Leadership Quarterly

Business Results and Effective Leadership – “Effective Leaders Outperform Ineffective Leaders every time.”

March, 2014 | by W. A. (Bill) Adams

Leaders are experiencing expanding global competition, accelerating pace of change, mind-numbing complexity, and increasing instability.  We work with leaders all over the world and most are seeing a growing gap between the rate at which complexity is increasing and their own capacity to lead.  This leaves us with the questions; How will we rise to the occasion?  Can we look past what worked in the past, see through assumptions, and find new ways to meet our challenges? How can we best develop leaders who can overcome challenges and capitalize on opportunities?  After over 30 years working as a Leadership Consultant that has been primarily focused on Business Performance and Effective Leadership I have learned a very simple truth;  “Effective Leaders Outperform Ineffective Leaders Every Time.”  

I evoke this learning in board rooms, the C suite and in almost every leadership setting I am in.   I never receive any argument or push back when I make this statement and ask if it is true?   Everyone agrees!   My follow up question is always; if this is true why is it that we spend such a minimal amount if any of our resources on developing leaders.   Developing leaders is the CEO agenda of our time.  It is a key business imperative.   The CEO or top leader in any organization is primarily responsible for ensuring that leadership is developed and capitalized on.   They own it, leadership is their job.

Leadership is a sustainable competitive advantage.  Preserving this competitive advantage means that leaders must develop at a rate that keeps pace with accelerating global change. Development challenges our most cherished beliefs and assumptions. We must cultivate a new mindset from which responsive strategies will flow—higher-order operating systems that require us to master the inner-world (consciousness) and the outer-world (competence). Business performance is directly tied to effective leadership, and the most effective leaders are conscious, authentic leaders.  One of our colleagues recently told a CEO that she had to be the most self-aware person in the organization and then he took it a step further the Top Leader needs to be the most self-aware of anyone in his or her organization and all other leaders must follow their example.

Authentic leaders create cultures of commitmentMost people enthusiastically support only what they’ve had an active hand in creating. Disengagement is a huge financial cost, as it deadens spirit, passion, innovation, purpose, and commitment. It squanders capability and capacity. Ineffective leaders speak of the culture as if it is out there somewhere—separate from them. In reality, culture reflects how we lead. Great leaders create great cultures of engagement for all stakeholders. A healthy, vibrant high engagement culture is a powerful force for gaining and sustaining desired results.

March_Gears

Leadership is an inside-outside game.  Leaders have to look in to see out.  How we think about things impacts what we do. In today’s frenetic world, we’re often so busy doing things that we don’t notice our thinking—our Inner Operating System, which then takes on a life of its own and it is often hidden from our view. We are caught in our own habitual patterns, without noticing, at high cost since the inner life impacts personal effectiveness, creativity, innovation, and performance.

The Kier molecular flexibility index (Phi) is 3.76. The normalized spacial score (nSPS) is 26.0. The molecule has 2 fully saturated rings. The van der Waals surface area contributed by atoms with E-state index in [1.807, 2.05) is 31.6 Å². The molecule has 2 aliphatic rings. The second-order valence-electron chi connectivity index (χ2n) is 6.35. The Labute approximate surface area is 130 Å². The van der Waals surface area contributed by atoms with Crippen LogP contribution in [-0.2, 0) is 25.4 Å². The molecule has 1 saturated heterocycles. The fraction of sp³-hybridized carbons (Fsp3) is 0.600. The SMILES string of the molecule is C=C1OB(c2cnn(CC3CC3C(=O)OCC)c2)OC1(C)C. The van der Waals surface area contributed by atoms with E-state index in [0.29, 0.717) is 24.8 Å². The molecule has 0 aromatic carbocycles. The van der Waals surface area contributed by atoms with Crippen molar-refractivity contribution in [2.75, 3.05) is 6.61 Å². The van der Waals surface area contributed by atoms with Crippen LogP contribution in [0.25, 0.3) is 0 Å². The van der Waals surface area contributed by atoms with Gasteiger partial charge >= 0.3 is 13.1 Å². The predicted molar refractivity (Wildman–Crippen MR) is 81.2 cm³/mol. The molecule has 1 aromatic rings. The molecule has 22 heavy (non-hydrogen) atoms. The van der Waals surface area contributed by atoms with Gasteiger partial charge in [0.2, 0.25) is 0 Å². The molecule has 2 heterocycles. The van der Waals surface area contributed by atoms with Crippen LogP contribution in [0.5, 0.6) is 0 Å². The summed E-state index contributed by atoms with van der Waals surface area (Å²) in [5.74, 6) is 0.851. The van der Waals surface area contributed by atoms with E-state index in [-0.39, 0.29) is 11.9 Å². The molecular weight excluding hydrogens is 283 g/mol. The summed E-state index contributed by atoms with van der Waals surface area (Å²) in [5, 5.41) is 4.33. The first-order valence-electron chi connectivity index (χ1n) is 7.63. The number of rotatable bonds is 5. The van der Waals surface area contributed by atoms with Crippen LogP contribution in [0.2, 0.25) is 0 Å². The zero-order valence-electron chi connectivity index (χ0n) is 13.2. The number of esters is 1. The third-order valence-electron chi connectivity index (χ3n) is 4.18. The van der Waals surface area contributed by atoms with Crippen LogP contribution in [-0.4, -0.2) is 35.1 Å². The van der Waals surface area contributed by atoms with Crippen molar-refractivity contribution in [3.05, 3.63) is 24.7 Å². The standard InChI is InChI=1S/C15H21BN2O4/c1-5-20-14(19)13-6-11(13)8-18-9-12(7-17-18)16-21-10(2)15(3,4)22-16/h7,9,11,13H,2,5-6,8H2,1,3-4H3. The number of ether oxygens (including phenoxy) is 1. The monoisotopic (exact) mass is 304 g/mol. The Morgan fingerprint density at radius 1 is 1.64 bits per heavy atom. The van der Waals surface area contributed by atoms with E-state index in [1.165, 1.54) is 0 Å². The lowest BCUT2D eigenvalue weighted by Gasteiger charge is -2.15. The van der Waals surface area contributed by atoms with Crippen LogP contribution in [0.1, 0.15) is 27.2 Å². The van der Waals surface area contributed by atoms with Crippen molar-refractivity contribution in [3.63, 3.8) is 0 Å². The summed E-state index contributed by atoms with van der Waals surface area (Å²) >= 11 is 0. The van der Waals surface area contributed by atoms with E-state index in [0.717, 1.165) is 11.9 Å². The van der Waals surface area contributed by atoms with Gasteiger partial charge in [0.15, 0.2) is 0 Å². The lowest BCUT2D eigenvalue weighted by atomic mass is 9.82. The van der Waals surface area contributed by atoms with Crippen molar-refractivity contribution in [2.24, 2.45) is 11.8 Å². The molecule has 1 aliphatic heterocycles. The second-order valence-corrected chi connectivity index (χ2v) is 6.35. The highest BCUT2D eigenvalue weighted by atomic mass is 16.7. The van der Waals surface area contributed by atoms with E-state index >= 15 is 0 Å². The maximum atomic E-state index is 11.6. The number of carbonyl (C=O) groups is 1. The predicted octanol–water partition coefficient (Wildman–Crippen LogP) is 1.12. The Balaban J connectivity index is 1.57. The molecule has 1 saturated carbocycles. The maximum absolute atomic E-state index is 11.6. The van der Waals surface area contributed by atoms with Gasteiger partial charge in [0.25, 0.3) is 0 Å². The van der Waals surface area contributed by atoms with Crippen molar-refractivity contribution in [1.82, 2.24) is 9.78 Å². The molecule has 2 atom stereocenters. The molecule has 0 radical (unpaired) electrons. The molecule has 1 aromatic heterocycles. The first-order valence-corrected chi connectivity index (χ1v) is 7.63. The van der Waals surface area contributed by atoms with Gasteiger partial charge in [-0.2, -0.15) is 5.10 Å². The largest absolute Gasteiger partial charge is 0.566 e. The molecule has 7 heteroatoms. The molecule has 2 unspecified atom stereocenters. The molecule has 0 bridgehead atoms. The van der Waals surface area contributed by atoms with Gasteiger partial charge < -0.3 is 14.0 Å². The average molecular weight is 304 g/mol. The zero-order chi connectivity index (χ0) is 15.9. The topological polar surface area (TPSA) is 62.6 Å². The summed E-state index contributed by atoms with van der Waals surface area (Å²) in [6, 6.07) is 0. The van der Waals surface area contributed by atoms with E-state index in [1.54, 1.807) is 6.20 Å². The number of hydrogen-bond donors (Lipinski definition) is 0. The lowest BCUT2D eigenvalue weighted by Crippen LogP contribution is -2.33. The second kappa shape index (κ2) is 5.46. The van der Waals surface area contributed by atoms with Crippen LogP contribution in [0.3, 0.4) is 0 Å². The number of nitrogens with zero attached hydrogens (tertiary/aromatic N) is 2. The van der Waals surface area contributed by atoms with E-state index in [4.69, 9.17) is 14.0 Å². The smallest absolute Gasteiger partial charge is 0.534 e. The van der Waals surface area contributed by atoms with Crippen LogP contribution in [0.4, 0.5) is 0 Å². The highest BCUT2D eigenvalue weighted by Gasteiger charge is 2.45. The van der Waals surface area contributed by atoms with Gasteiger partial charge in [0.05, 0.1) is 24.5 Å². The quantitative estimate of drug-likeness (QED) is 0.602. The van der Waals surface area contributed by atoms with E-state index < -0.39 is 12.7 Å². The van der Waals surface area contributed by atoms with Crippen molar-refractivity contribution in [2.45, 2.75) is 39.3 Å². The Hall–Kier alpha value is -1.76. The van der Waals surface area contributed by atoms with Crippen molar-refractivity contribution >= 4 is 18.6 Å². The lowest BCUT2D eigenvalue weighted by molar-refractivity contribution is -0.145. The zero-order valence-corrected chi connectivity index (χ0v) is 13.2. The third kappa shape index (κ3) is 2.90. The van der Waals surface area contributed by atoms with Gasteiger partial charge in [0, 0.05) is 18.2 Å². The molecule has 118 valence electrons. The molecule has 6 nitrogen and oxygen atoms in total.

The best top leadership teams are all about results and relationships. The best of them leverage tremendous business capability, tap into deep wells of personal and collective knowledge, actively seek strategic interdependencies and relationships, and at their core function together in a circle of key leadership processes.   Top teams must ask the question how effective are we individually and collectively as leaders?   How do we know and what are we going to do about it?

Effective Leadership and Performance

Great leadership is a competitive advantage, and high performance is achieved and sustained through effective leadership practices applied with discipline over time.

High performance requires both organization design and key leadership processes and disciplines.

Design: The performance of any system is primarily determined by its design. An optimal design fosters fit for purpose.  Fit for purpose design answers three critical questions: 1) Vision/Value. What is the unique value that the organization brings to its customers so that they gain greater competitive advantage?  What do we do?  For whom?  Why?  In support of creating unique value, what principles guide the quality of our work and how we work together? 2) Strategy/Approach. In what distinctive manner do we choose to fulfill the unique needs of our customers—and key stakeholders? What is the distinctive strategy or central capability that we emphasize to support the vision and achieve competitive advantage? 3) Structure/Base.  What is the designed alignment of structure and strategy, technology and people, practices and processes, leadership and culture, and measurement and control within the enterprise?  How are these elements designed and aligned to create conditions that support achieving the vision?

Processes. Key leadership processes translate organizational identity into execution and high-performance to fulfill the promise of leadership. Such processes include these four: